Video

Video Pope Francis Hopes Dual Canonizations Will Reconcile Church

On April 27, two popes - John the XXIII and John Paul II - will be made saints in a ceremony at St. Peter’s Square. VOA religion correspondent Jerome Socolovsky says the dual canonization is part of the current pope’s program to reconcile liberals and conservatives in the Roman Catholic Church.
Video

Video In Capturing Nature's Majesty, Film Makes Case for Its Survival

French filmmaker Luc Jacquet won worldwide acclaim for his 2005 Academy Award-winning documentary "March of the Penguins". Now Jacquet is back with a new film that takes movie-goers deep into the heart of a tropical rainforest - not only to celebrate its grandeur, but to make the case for its survival. VOA's Rosanne Skirble reports.
Video

Video Boston Marathon Bittersweet for Many Runners

Monday's running of the Boston Marathon was bittersweet for many of the 36,000 participants as they finished the run that was interrupted by a double bombing last year. Many gathered along the route paid respect to the four people killed as a result of two bombings near the finish line. VOA's Carolyn Presutti returned to Boston this year to follow two runners, forever changed because of the crimes.
Video

Video International Students Learn Film Production in World's Movie Capital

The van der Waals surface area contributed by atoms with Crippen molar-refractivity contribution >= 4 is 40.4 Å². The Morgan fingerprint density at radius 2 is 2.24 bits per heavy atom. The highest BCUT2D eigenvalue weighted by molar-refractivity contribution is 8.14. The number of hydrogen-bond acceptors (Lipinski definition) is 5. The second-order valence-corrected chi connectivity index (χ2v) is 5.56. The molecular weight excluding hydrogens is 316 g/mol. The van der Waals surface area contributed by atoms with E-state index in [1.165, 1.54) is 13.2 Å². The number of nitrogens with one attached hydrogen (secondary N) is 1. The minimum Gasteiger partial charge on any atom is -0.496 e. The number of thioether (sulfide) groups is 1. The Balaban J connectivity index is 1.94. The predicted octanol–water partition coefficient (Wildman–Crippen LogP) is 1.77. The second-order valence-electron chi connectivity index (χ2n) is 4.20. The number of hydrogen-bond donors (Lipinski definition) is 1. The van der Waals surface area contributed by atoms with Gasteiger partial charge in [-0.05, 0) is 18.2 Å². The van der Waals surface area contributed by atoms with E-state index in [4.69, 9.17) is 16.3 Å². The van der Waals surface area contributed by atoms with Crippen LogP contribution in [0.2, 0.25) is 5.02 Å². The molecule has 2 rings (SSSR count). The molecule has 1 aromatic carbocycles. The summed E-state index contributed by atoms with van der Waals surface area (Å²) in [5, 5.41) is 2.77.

Hollywood - which is part of Los Angeles - is the movie capital of the world, and many aspiring filmmakers go there in hopes of breaking into the movie business. Mike O'Sullivan reports that regional universities are also a magnet for students who hope to become producers or directors.
Video

Video Pacific Rim Trade Deal Proves Elusive

With the U.S.-led war in Iraq ended and American military involvement in Afghanistan winding down, President Barack Obama has sought to pivot the country's foreign policy focus towards Asia. One aspect of that pivot is the negotiation of a free-trade agreement among 12 Pacific Rim nations. But as Obama leaves this week on a trip to four Asian countries he has found it very difficult to complete the trade pact. VOA's Ken Bredemeier has more from Washington.
Video

Video Autistic Adults Face Housing, Job Challenges

Many parents of children with disabilities fear for the future of their adult child. It can be difficult to find services to help adults with disabilities - physical, mental or emotional - find work or live on their own. The mother of an autistic boy set up a foundation to advocate for the estimated 1.2 million American adults with autism, a developmental disorder that causes communication difficulties and often social difficulties. VOA's Faiza Elmasry reports.
AppleAndroid